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Naperville Smart Grid Initiative: The Community Advantage


A number of variables contributed to Naperville’s success in developing their smart microgrid. As a public power utility, Naperville had greater control and lower costs of capital and interest than would be the case with a larger utility. Equally important, however, was the foresight shared by the Mayor, City Council, and majority of the community that pushed the limits of technology to achieve something truly innovative and ahead of its time.

Over a span of 17 years, the Naperville department of public utilities staff has been guided by a mantra of continuous improvement and a constant search for new technologies and system design approaches. They recognized the limitations inherent in systems with radial designs — where, because electricity is only connected at the source of distribution, there are few options for real-time correction in case of a failure. Despite the fact that this design was most common, the Naperville team embraced a loop configuration, where electricity is interconnected throughout the system, as it gives electricity an alternate path to follow in case of a disturbance and is thereby much more reliable. Underground infrastructure is appealing for aesthetic reasons as well as reliability, but outages take longer to detect because they are not visible. Automation technology helped counter this limitation as it can instantly locate and isolate the fault.

A look at the reliability metrics demonstrates Naperville’s success in creating a significantly more reliable system. One standard reliability measurement in the U.S. is known as SAIDI, which stands for System Average Interruptible Duration Index (SAIDI) and shows the average outage duration for each customer served. In 1992, Naperville’s SAIDI measurement was 120 minutes. In 2010, it was down to an impressive 18 minutes.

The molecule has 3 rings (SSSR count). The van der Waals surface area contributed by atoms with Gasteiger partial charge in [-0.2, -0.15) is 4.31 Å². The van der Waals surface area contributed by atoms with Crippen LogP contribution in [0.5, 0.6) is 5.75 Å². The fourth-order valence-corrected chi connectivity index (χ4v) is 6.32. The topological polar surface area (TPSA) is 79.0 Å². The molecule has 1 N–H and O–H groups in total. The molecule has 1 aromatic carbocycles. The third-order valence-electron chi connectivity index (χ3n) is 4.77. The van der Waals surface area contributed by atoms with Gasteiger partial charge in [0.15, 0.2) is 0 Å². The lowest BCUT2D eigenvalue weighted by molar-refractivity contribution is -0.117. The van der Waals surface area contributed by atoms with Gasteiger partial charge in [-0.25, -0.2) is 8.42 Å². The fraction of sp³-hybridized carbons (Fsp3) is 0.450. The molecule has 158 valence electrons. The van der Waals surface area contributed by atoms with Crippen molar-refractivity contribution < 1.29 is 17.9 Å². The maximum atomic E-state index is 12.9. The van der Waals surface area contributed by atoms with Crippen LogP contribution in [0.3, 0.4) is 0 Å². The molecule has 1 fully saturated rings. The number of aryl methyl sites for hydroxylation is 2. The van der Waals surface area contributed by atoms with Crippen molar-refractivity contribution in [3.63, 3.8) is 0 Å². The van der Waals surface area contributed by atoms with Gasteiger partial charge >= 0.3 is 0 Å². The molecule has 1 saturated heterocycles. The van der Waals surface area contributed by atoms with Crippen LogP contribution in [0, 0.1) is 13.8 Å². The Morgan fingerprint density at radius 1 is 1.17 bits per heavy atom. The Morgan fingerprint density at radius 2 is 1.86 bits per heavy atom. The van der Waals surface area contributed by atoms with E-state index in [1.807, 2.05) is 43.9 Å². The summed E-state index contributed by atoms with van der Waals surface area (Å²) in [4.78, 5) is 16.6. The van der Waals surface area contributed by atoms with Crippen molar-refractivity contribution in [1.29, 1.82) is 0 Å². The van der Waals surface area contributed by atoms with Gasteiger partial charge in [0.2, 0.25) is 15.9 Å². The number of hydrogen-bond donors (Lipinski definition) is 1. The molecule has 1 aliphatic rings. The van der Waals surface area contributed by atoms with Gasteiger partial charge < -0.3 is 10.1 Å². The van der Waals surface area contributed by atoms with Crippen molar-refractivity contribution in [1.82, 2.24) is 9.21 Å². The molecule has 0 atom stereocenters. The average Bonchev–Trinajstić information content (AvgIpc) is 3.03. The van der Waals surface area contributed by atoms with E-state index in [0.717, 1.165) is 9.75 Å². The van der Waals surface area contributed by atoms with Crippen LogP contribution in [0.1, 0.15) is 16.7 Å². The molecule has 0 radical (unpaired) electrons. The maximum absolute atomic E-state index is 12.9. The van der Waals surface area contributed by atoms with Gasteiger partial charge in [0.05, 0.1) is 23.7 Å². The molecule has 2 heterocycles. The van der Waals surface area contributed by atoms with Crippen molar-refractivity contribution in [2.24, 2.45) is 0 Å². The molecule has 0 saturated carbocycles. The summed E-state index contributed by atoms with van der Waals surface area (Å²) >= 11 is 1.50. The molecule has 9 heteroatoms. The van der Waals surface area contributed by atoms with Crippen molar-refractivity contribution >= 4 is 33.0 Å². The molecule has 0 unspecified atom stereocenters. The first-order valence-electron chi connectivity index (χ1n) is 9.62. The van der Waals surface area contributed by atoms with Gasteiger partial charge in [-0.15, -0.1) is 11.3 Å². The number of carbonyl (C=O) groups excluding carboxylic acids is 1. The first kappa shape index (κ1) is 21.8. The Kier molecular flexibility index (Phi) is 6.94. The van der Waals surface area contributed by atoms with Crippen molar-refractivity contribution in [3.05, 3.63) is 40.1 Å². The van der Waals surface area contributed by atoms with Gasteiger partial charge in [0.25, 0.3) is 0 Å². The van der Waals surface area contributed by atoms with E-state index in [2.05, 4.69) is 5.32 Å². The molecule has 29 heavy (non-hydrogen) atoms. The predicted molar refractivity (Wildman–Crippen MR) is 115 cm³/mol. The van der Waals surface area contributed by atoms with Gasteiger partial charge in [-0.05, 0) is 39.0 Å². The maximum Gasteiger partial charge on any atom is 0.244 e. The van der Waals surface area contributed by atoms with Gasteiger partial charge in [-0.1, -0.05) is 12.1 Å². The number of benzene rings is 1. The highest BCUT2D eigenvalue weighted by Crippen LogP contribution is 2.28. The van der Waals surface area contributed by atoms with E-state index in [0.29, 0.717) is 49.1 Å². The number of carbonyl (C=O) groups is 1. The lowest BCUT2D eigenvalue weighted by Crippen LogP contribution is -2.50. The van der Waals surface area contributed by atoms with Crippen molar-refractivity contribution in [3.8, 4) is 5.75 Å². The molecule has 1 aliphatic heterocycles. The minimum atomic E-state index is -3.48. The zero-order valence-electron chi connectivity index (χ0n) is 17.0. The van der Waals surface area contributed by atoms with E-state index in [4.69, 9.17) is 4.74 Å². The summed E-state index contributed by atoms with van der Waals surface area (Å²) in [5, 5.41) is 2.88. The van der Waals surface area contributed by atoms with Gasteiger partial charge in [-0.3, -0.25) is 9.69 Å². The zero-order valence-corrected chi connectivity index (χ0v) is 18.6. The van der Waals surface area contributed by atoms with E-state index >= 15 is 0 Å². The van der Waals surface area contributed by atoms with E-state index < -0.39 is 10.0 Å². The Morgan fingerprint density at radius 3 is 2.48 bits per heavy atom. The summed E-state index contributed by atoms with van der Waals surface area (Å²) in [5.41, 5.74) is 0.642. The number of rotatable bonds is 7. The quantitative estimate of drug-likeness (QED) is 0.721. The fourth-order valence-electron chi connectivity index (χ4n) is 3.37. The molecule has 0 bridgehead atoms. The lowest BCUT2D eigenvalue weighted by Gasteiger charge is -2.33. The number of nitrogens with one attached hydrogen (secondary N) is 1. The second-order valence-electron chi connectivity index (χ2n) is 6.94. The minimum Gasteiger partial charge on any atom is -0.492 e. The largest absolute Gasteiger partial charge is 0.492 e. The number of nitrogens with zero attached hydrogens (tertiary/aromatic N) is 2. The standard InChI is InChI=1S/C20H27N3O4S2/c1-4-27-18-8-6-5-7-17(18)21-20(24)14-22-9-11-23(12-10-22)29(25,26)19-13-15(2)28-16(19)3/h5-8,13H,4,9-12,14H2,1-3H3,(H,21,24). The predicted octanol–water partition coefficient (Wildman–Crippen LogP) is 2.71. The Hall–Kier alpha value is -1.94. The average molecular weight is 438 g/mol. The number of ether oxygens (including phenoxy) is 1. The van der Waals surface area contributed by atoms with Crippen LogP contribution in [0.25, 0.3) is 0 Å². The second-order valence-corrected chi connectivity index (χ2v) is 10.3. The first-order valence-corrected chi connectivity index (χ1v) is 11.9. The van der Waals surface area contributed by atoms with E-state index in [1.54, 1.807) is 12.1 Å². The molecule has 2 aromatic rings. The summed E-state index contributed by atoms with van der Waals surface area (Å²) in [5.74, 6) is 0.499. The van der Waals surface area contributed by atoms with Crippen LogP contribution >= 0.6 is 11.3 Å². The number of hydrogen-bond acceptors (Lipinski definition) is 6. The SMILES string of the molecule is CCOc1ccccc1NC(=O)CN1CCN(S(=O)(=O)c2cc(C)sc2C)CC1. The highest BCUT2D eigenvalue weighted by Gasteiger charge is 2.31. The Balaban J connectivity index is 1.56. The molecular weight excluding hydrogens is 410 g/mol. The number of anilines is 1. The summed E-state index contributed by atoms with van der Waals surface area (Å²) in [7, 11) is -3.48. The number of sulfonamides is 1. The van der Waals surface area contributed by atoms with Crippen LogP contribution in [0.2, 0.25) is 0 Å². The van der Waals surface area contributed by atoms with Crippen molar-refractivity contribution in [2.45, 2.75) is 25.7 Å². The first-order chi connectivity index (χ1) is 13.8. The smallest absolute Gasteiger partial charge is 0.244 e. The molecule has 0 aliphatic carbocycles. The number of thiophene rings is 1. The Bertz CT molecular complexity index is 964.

Not satisfied with eliminating outages, Naperville also set the bar high for the integration of renewable energy sources. The new automated grid allows for two way flow of power and net metering of consumer installed low carbon generation (e.g. solar power). When their new substations were being developed, they were built so that solar panels could be installed on the substation rooftops once the technology and funding was ready to support it. This again demonstrated the foresight that has guided the smart grid project to its success.

Today, the current system features the following advanced technology, from leading providers both within and outside the state:

  • Substation automation by Siemens
  • Distribution automation by S&C Electric
  • System control and data acquisition (SCADA) by ACS
  • Service request by Cityworks Azteca
  • Geographical information system by ESRI/Miner&Miner
  • Engineering technical analysis software by SynerGEE Stoner and others
  • File and application servers by Microsoft and others

Naperville Smart Grid Initiative Case Study

The Naperville Smart Grid Initiative Too Many Outages Who Pays?
The Community Advantage A New Partner: U.S. Department of Energy Innovation and Outcomes